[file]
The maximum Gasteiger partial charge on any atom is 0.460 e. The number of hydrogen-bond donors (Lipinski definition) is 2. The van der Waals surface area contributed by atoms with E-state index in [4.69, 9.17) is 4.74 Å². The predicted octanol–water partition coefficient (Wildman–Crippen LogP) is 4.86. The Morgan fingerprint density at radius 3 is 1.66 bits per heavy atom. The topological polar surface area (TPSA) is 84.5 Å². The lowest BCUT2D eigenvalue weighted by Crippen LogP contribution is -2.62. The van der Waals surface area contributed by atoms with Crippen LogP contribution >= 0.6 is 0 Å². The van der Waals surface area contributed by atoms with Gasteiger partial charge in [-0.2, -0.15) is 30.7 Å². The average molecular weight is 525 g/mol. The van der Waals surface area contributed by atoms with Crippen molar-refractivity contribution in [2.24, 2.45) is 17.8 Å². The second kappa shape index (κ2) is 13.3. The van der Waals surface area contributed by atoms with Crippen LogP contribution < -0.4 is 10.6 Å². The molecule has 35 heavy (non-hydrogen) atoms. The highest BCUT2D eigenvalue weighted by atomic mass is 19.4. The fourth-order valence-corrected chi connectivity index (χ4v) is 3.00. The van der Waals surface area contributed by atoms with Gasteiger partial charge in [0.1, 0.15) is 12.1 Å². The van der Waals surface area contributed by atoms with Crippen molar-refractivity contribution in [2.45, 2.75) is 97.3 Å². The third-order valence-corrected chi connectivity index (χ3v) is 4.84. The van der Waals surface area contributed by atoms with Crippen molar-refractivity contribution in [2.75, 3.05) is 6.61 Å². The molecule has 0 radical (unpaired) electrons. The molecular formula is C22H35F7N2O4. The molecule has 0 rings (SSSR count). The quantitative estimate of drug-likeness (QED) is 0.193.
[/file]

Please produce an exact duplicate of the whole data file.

The maximum Gasteiger partial charge on any atom is 0.460 e. The number of hydrogen-bond donors (Lipinski definition) is 2. The van der Waals surface area contributed by atoms with E-state index in [4.69, 9.17) is 4.74 Å². The predicted octanol–water partition coefficient (Wildman–Crippen LogP) is 4.86. The Morgan fingerprint density at radius 3 is 1.66 bits per heavy atom. The topological polar surface area (TPSA) is 84.5 Å². The lowest BCUT2D eigenvalue weighted by Crippen LogP contribution is -2.62. The van der Waals surface area contributed by atoms with Crippen LogP contribution >= 0.6 is 0 Å². The van der Waals surface area contributed by atoms with Gasteiger partial charge in [-0.2, -0.15) is 30.7 Å². The average molecular weight is 525 g/mol. The van der Waals surface area contributed by atoms with Crippen molar-refractivity contribution in [2.24, 2.45) is 17.8 Å². The second kappa shape index (κ2) is 13.3. The van der Waals surface area contributed by atoms with Crippen LogP contribution < -0.4 is 10.6 Å². The molecule has 35 heavy (non-hydrogen) atoms. The highest BCUT2D eigenvalue weighted by atomic mass is 19.4. The fourth-order valence-corrected chi connectivity index (χ4v) is 3.00. The van der Waals surface area contributed by atoms with Gasteiger partial charge in [0.1, 0.15) is 12.1 Å². The van der Waals surface area contributed by atoms with Crippen molar-refractivity contribution in [2.45, 2.75) is 97.3 Å². The third-order valence-corrected chi connectivity index (χ3v) is 4.84. The van der Waals surface area contributed by atoms with Crippen molar-refractivity contribution in [2.75, 3.05) is 6.61 Å². The molecule has 0 radical (unpaired) electrons. The molecular formula is C22H35F7N2O4. The molecule has 0 rings (SSSR count). The quantitative estimate of drug-likeness (QED) is 0.193.